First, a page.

Selected Texts by AOC
Selected Texts about AOC
Tom Coward
Geoff Shearcroft
The Williams Report: Small firm innovation
“How on earth did that get built?” We ask ourselves that all too often these days, gazing from train windows on convenient sections through Britain’s towns and cities. It’s the same everywhere. Despite a supposed national focus on design-quality, lazy, cramped and frankly depressing new housing is springing up apace. As aspiring home-owners, we feel frustrated by what the view offers us. As architects, we can’t help feeling we could do better. And when it comes to the Thames Gateway, the grand projet of the moment, it seems vital that we do. But where to start? The Williams report, with its recognition of the nature of the challenge, is one positive step. A second is suggested by that other train-view staple: all those individual housing extensions and one-off homes in back gardens and backlands nationwide – often the bread and butter of smaller, younger architecture practices like our own. Those small-scale projects should be understood as the nation’s housing R&D, just one part of the offer that smaller, younger practices can make to the housing debate. Test-beds for both technological innovation and accommodation of social and environmental aspirations, these are ripe with possibilities to be scaled up.

Their designers are keen to do just that. Add to this a ‘why-not’ attitude – not yet brow-beaten by delivery-pains, these practices will inventively push for things that make a difference, like dual aspect and more cores per block – plus ambition to build a reputation, fueling hard work and the generation of ideas. Last but not least, they offer experience gained on major schemes in renowned practices worldwide.

This is not to say that smaller practices are ‘better’, or that we are the Solution. We simply want to play an appropriate role alongside larger firms as part of a design-focused meritocracy. Although AOC are fortunate ourselves to have won housing work from enlightened clients, it is easy to feel that the odds are against this. Prolonged and excessive procurement processes that barely consider design-quality at qualification stage, combined with a zero-tolerance approach to risk (despite acknowledgement that creative risk drives much-coveted Innovation), makes it difficult both for smaller firms to contribute, and, more worryingly, for good homes to consistently emerge.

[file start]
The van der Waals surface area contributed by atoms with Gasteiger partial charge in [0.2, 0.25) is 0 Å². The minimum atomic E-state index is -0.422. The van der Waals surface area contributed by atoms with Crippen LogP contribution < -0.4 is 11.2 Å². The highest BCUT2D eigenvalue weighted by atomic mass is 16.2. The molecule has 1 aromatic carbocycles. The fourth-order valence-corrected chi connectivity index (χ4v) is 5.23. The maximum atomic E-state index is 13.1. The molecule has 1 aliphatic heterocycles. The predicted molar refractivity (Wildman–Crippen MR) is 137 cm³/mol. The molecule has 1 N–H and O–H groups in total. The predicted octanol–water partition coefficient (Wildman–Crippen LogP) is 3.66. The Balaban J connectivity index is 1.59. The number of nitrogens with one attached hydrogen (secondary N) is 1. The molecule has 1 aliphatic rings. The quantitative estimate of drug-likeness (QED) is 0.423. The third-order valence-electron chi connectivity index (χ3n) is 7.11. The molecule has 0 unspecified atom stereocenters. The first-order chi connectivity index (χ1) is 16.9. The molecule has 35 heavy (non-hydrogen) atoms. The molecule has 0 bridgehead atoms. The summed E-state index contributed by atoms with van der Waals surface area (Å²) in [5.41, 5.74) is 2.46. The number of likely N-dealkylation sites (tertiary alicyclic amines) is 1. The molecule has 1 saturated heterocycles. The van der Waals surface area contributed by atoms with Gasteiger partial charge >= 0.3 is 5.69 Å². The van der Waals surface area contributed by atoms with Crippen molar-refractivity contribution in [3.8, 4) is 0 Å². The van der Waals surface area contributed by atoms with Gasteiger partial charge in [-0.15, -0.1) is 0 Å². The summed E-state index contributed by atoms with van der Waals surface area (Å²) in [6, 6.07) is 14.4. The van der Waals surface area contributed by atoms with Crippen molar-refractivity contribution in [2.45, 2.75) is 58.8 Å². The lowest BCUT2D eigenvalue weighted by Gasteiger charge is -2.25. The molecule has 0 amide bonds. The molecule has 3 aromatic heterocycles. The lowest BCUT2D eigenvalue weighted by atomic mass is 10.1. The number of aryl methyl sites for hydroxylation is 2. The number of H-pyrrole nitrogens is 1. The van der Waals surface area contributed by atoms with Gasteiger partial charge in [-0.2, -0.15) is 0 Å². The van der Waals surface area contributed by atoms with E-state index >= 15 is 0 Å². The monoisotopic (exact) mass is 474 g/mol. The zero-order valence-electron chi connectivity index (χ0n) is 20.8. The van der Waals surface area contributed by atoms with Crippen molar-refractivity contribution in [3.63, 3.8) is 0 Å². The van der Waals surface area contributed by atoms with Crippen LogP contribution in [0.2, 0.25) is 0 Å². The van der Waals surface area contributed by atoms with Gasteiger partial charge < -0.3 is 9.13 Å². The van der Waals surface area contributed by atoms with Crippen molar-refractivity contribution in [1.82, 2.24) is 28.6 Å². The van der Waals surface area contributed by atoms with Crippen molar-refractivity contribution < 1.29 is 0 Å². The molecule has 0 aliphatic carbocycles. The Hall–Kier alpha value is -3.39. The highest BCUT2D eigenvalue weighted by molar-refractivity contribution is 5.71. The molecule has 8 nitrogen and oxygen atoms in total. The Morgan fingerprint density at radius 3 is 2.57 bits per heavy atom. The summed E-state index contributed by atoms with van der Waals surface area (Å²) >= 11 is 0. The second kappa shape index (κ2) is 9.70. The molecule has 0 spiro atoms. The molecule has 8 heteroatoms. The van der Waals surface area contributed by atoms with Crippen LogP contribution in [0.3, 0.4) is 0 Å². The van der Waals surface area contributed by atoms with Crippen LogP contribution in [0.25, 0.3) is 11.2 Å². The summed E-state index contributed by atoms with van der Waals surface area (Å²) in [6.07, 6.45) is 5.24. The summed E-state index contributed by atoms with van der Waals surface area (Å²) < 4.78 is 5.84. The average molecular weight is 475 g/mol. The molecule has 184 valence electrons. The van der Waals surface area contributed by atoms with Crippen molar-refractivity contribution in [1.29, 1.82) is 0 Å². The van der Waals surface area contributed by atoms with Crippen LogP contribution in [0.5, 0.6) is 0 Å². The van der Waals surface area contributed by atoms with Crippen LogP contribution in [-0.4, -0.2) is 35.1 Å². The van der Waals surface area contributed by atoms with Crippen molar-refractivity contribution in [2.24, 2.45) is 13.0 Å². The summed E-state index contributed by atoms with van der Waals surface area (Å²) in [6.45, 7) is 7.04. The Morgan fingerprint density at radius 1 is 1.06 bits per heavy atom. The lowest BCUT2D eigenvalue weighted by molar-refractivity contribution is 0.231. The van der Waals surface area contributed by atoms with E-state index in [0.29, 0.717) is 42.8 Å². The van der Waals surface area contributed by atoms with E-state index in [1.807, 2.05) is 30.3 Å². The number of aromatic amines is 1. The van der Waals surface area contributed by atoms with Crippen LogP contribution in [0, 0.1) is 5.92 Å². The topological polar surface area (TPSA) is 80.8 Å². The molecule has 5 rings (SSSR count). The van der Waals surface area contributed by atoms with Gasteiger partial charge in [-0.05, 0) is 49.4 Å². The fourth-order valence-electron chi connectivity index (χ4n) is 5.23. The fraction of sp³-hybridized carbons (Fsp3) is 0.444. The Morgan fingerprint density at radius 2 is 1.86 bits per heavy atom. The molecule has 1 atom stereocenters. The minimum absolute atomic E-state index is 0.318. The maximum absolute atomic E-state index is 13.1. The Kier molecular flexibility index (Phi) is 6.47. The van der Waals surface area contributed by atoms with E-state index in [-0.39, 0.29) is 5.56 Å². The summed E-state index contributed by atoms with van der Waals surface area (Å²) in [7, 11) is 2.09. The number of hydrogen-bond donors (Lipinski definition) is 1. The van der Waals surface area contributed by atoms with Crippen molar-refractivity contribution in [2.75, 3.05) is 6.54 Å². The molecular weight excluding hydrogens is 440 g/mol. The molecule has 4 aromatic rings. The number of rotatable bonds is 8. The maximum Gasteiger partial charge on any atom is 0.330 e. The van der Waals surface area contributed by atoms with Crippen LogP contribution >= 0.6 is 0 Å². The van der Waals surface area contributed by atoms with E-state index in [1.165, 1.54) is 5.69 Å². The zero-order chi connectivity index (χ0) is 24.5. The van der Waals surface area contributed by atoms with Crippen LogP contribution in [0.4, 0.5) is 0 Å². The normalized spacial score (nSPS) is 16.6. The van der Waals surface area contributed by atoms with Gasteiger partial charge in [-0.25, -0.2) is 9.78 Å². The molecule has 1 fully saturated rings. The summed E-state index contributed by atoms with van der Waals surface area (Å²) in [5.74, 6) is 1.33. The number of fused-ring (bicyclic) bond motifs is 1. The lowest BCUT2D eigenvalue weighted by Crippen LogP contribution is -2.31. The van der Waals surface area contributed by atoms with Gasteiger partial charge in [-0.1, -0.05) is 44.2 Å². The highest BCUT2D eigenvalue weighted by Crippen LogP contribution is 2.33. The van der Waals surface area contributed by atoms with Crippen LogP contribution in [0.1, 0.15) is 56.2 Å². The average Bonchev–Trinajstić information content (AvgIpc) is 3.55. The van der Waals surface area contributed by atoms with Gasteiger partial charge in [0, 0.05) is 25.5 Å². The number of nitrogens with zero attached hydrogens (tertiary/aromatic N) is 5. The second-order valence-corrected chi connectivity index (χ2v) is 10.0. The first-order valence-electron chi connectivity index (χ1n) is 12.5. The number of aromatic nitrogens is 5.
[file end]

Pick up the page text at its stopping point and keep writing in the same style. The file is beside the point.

Clients who give us opportunities tend to be looking to generate value beyond financial return, and have realized that a bespoke and well-structured process can best serve their specific needs. Whether local authorities or RSLs, they acknowledge responsibility to the place, the proposal and the end user over time, developing projects with a broad group of stakeholders.

London Borough of Southwark, for example, has involved AOC in three schemes. Two are part of the Elephant & Castle early housing initiative, won through competition following a design-focused selection process. They are small yet integral parts of a wider project involving a broad range of architects, managed by the council to meet its own high aspirations. The third requires us to structure mixed-use development on a major council-owned site. We are advocating an approach where different practices – large and small – deliver different elements and character areas.

These projects share something with developments like Fielden Clegg Bradley’s Accordia for Countryside or Urban Splash /Will Alsop’s New Islington. Here small practices such as Fat are rising to the opportunity of delivering distinct elements within a larger strategy. Such initiatives acknowledge the value of variety: that many hands make good homes. Successful planned developments tend to offer a strong framework within which individual creative forces operate at the scale of the block or the property. There are sites where it will be appropriate for larger firms to operate, while smaller sites can capitalize on the ability of smaller firms to conscientiously deliver smaller packages. The outcome? Beautiful, interesting places, and a move away from that monotonous regen-aesthetic of domestic norms gone jumbo which surely we wish to avoid for the Thames Gateway.

It’s great that the Housing Corporation, as a key stakeholder in that region, is not only showing a commitment to place-making, but thinking imaginatively about methods to achieve that. More ambitious approaches may require more effort and resources, particularly during teething stages. But Government needs to do what it can to make things easier, and we all need to accept that it might be challenging, but worth it it for the result if we want good housing and those much discussed ‘sustainable communities’.

Young practices have traditionally cut their teeth on housing. When it comes to the Thames Gateway, there is a workforce of engaged, ambitious small firms on the doorstep who care about what is happening, who want to help shape new standards and contexts, and who are more than capable of offering imaginative solutions to meet the challenges, from flood management to zero-carbon living. In order to do that however, we need to be given a seat at the table.
Published by AOC
Building Design
18 May, 2007